Here is a mindfulness experiment with eating. It is a meditative exercise known as the ‘raisin exercise’ and was made famous by Jon Kabat- Zinn. The exercise is best done slowly and deliberately; particular attention will be given to the sense of taste, but all the senses will be involved. You will need sultanas, grapes or some other kind of food such as chocolate or fresh fruit. The whole exercise should go for about 5 minutes. Spend as long as you like on each part, and try to experience as fully as you can each of the senses and the act of eating the sultana. You may want to do it alone or as a family.
First, set aside anything that you think you know about this food. Simply let go of any concepts or ideas you have and, as best you can, bring a fresh, curious awareness to it, as if you were eating it for the first time. It might even help to imagine you are from another planet and have never seen this particular food before in your life.
Take the food and hold it in the palm of your hand, or between your finger and thumb. Pay attention to seeing it. Look at it carefully, as if you have never seen such a thing before. Turn it over between your fingers, exploring its texture … noticing the edges and how they catch the light … noticing its shape, and whether the light can pass through it or not. Notice the colour/s. And if any thoughts come to mind like ‘What is the point of this?’ or ‘I don’t like this food’, then just note these as thoughts and bring your awareness back to the object.
And now smell the object, taking it and holding it under your nose. Notice what happens in your mind as you do this. If you notice any associations or memories, just acknowledge these and then come back to the actual smell of the object.
And now take another look at it … consciously make the decision to, in a moment, place the object in your mouth. Tune into your body and notice what happens as you start to think about doing this. Pay particular attention to your mouth and your stomach. Notice how your body has already connected mentally with the experience of eating this object, and has already started to prepare itself physically. Perhaps you notice saliva being released. And now slowly bring the object to your mouth, noticing how your hand knows exactly where to put it, without any conscious thought. Then gently place the object in the mouth, noticing how it is ‘received’, without biting it, just explore the sensations of having it in your mouth. Perhaps notice the automatic pilot of the urge to start chewing — but just sit with this urge for a moment longer, without indulging it, perhaps learning something about how to ride it as you do so. When you are ready, very consciously and deliberately bite into the object and start to chew it. Notice the release of flavour, and see if you can tune in to where on your tongue you taste the tastes. Notice which teeth are doing the chewing. Feel the activation of the jaw muscles and tune right in to the experience of chewing. Notice the urge to swallow coming up and again just sit with this urge without immediately indulging it. Notice the automaticity of swallowing, and perhaps reflect for a moment on how often you would just eat without much conscious awareness.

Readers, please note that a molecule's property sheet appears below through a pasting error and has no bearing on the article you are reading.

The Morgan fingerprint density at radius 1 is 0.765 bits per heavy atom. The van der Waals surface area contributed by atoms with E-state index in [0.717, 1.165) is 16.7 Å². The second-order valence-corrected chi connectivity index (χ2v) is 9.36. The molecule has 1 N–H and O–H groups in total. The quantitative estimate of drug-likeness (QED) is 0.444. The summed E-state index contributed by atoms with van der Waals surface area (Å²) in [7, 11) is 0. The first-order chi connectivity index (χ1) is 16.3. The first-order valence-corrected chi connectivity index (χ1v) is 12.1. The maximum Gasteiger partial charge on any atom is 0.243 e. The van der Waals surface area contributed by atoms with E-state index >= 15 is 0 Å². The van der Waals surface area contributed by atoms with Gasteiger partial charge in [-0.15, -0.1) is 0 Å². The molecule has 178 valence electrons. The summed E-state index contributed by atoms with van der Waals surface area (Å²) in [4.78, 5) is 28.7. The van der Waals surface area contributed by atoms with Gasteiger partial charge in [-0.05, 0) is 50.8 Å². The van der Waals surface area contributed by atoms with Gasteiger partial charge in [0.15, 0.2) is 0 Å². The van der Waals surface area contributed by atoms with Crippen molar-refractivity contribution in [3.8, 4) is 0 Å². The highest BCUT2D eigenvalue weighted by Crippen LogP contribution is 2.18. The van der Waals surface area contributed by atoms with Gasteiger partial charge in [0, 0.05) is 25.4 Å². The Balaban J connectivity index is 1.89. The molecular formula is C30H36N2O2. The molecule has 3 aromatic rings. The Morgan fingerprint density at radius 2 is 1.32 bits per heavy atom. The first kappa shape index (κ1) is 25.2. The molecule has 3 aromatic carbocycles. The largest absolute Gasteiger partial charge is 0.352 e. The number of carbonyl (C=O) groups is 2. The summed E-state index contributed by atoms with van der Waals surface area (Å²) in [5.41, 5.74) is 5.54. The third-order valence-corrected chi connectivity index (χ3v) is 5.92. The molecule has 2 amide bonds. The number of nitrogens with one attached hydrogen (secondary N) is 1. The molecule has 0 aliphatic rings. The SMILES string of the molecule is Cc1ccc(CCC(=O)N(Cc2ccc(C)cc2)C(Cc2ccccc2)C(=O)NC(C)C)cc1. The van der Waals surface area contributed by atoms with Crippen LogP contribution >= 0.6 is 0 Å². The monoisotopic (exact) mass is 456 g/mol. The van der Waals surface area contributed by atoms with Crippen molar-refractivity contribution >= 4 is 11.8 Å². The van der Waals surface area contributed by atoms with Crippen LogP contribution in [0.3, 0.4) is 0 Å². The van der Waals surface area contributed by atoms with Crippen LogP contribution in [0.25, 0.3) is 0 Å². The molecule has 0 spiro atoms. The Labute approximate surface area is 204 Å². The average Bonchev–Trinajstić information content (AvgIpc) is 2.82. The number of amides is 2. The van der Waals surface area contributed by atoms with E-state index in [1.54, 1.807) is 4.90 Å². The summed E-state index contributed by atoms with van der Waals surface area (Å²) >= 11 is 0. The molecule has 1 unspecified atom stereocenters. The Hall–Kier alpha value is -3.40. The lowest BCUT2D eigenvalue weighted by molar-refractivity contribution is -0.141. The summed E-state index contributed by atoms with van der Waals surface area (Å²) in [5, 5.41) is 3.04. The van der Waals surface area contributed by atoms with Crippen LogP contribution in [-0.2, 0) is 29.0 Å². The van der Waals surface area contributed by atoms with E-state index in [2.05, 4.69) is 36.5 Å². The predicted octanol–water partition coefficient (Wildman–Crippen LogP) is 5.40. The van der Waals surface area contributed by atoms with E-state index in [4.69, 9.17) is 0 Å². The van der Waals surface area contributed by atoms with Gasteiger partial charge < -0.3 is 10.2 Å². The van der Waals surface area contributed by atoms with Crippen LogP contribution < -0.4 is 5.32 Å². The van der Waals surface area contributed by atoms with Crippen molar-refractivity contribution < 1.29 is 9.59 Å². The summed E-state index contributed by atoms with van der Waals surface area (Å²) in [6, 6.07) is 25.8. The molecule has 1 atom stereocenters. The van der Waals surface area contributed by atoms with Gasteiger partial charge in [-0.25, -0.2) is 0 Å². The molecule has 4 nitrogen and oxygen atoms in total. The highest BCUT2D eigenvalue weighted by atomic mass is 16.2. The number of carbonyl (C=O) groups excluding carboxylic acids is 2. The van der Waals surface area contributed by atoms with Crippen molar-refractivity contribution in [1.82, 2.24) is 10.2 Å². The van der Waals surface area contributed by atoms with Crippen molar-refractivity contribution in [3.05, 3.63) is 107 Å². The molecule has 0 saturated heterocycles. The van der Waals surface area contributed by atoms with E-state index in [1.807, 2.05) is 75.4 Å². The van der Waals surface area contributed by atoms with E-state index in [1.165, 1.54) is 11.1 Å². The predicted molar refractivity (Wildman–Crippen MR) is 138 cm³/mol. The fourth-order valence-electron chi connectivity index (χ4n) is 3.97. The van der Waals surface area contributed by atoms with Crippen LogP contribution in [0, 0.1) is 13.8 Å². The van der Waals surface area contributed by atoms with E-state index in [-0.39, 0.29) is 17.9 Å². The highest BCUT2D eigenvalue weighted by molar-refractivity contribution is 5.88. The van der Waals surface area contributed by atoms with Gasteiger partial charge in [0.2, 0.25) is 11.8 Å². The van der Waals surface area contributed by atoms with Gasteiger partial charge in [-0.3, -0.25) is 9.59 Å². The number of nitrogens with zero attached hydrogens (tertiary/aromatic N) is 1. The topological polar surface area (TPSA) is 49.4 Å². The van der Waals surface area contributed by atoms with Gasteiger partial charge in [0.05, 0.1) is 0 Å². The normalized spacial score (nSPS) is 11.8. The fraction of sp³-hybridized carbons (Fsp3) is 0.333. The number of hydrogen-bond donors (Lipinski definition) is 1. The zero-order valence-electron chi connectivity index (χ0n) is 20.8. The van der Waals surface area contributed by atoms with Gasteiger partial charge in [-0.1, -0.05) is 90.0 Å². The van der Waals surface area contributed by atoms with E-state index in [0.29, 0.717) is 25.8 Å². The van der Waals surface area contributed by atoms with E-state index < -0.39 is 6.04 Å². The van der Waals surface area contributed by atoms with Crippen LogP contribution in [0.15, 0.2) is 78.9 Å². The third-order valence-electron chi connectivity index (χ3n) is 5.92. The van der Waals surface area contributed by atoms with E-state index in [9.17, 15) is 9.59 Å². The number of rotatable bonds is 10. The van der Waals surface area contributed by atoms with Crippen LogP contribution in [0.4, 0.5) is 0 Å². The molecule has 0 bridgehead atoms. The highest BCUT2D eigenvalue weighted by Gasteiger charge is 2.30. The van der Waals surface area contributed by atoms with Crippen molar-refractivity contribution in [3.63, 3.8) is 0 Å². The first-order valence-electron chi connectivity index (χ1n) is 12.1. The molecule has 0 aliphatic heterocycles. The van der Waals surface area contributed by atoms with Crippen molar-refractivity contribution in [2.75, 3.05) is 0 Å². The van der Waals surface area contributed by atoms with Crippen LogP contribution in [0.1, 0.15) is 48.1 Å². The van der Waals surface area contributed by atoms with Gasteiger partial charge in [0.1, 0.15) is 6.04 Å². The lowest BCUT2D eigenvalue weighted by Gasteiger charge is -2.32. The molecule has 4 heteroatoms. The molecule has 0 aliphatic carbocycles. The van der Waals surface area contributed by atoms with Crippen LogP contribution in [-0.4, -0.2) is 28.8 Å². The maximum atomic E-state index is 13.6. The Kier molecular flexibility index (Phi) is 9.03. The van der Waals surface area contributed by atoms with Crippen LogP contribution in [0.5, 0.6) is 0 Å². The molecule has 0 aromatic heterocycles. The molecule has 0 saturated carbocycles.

Then, when you feel ready to swallow, do this with as much awareness as possible. Notice the movement of the tongue and see if you can stay in touch with the object as it moves down your throat and right down into your stomach. Become aware that the object is now becoming part of your body.
Extracted from The Mindful Home, by Dr Craig Hassed and Deirdre Hassed (Exisle Publishing 2015). Available from www.exislepublishing.com.au and wherever good books are sold. RRP $34.99.